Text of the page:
…it is only when that behaviour has affected, or…is perceived to have affected, the testator that he or she is in good conscience entitled to make lesser or greater provision for an applicant than that to which the applicant would have been entitled to having regard only to the bare bones of his or her financial needs and circumstances.[21]

Therefore, morally reprehensible conduct, even if it may not warrant a complete disentitlement to provision, may still limit the extent of provision ordered.[22]

It follows that a testator is entitled, in certain circumstances, ‘to make no provision for children…particularly…in respect of children who treat their parents callously, by withholding without proper justification, their support and love from them in their declining years…’.[23] However, this proposition is not without qualification.  In Foley v Ellis, Sackville AJA noted that:

Care should be taken…not to oversimplify the complex and nuanced relationships within a family by yielding to the temptation to condemn categorically the behaviour of one party or the other. Events viewed years later through the cold prism of a courtroom may give a different impression than when the events are set in the context of the raw emotions experienced at the time.[24]

To this end, the concept of a ‘wise and just testator’ which emerged in Bosch v Perpetual Trustee Co Ltd[25] has served to temper the subjective reasons of the testator for denying provision in situations where those reasons might appear irrational or extreme.  Although those reasons are relevant, they are not determinative.  Instead, the court will consider what a ‘wise and just testator’ would have done in the circumstances, ‘rather than a fond and foolish, husband or father.’[26]

Infused into the notion of a ‘wise and just testator’, and also underpinning the assessment of the applicant’s ‘character and conduct’ are prevailing community attitudes of what is right and appropriate.  Specifically, the court’s task is to ‘make a determination according to the feeling and judgment of the fair and reasonable man in the community’.[27]  For example, in Wenn v Howard, the court had to consider whether the ‘character and conduct’ of the applicant, in renouncing the testator’s religion, was such as to justify the testator’s denial of provision.  McInerney J held that because the ‘community’ generally would not regard the conduct as morally undeserving, renunciation of the testator’s religion could not preclude a positive finding in favour of the applicant.[28] Given that community standards change over time, there are understandable difficulties for the courts in making value judgments as to current community attitudes.  Somewhat equivocally, Basten JA reasoned that ‘the only guiding light…is the identification of community standards as reflected in current legislation.’[29]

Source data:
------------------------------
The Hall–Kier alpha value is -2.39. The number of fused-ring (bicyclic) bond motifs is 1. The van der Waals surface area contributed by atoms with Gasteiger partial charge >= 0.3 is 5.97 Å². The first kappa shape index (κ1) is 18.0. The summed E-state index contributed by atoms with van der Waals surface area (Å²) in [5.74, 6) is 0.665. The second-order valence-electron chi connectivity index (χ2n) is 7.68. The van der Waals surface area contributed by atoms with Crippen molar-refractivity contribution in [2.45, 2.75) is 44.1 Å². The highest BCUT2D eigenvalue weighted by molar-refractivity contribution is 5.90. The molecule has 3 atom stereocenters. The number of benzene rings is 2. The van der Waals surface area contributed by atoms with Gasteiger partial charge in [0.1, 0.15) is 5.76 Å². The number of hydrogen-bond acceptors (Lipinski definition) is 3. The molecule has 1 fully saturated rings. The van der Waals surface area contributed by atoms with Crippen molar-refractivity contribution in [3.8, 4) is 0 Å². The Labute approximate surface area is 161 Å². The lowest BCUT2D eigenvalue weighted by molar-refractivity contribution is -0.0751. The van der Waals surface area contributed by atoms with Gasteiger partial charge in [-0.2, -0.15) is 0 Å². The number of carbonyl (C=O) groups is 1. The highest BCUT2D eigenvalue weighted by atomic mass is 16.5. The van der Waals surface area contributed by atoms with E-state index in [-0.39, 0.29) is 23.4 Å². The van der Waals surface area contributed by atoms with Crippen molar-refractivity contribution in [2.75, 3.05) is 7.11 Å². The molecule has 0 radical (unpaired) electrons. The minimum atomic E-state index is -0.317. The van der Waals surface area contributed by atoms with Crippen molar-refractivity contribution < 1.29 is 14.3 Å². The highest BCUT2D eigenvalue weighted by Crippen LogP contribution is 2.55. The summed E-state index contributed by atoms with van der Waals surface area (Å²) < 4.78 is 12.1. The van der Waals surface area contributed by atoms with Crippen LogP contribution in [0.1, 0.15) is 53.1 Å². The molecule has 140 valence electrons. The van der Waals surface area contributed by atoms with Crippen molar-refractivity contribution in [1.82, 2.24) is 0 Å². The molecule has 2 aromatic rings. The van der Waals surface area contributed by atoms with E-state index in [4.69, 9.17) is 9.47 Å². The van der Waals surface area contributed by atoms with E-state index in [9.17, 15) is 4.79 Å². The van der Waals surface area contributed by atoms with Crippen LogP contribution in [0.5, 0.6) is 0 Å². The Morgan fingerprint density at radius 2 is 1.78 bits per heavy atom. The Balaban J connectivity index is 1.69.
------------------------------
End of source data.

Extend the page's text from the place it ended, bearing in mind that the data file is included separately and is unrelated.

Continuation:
Furthermore, the strong financial need of an applicant may mean that the testator is not absolved of his or her moral duty and may mitigate the limiting nature of the applicant’s misconduct on any provision that might be ordered.[30]  This was made clear by Gibbs J:

The question whether conduct is sufficient to disentitle an applicant to relief must depend not only on the nature of the conduct itself, but also, to some extent, on the strength of his need or claim to provision from the estate of the testatrix.  The stronger the applicant’s case for relief, the more reprehensible must have been his conduct to disentitle him to the benefit of any provision.[31]

Thus, ‘character and conduct’ is not assessed in a vacuum.  Rather, the courts undertake a holistic approach, balancing the severity of the conduct and the need for provision against the testator’s perceived moral duty and right to deny provision.  Theoretically, ‘character and conduct’ is not determinative of the success of the application per se, given the range of other considerations the court may take into account.  In reality, however, as is apparent from the ensuing discussion, ‘character and conduct’ can be a decisive factor.

Situations where ‘character and conduct’ may be determinative

Estrangement

A state of estrangement between the applicant and the testator in and of itself is not enough to terminate the obligation of the testator to provide for the applicant.[32]  In this regard, Hallen J, in the first instance decision of Underwood v Gaudron (an appeal was dismissed), helpfully set out some broad principles on estrangement which he suggested ‘should be remembered’.  These are extracted as follows:

(a) The word 'estrangement' does not, in fact, describe the conduct of either party. It is merely the condition that results from the attitudes, or conduct, of one, or both, of the parties to the relationship. Whether the claim of the applicant on the deceased is totally extinguished, or merely reduced, and the extent of any reduction, depends on all the circumstances of the case: Gwenythe Muriel Lathwell, as Executrix of the Estate of Gilbert Thorley Lathwell (Deceased) v Lathwell [2008] WASCA 256, at [33].

(b) The nature of the estrangement and the underlying reason for it is relevant to an application under the Act: Palmer v Dolman; Dolman v Palmer [2005] NSWCA 361, at [88] - [94]; Foley v Ellis. In Palmer v Dolman, Ipp JA, after a review of the cases, observed, at [110], that: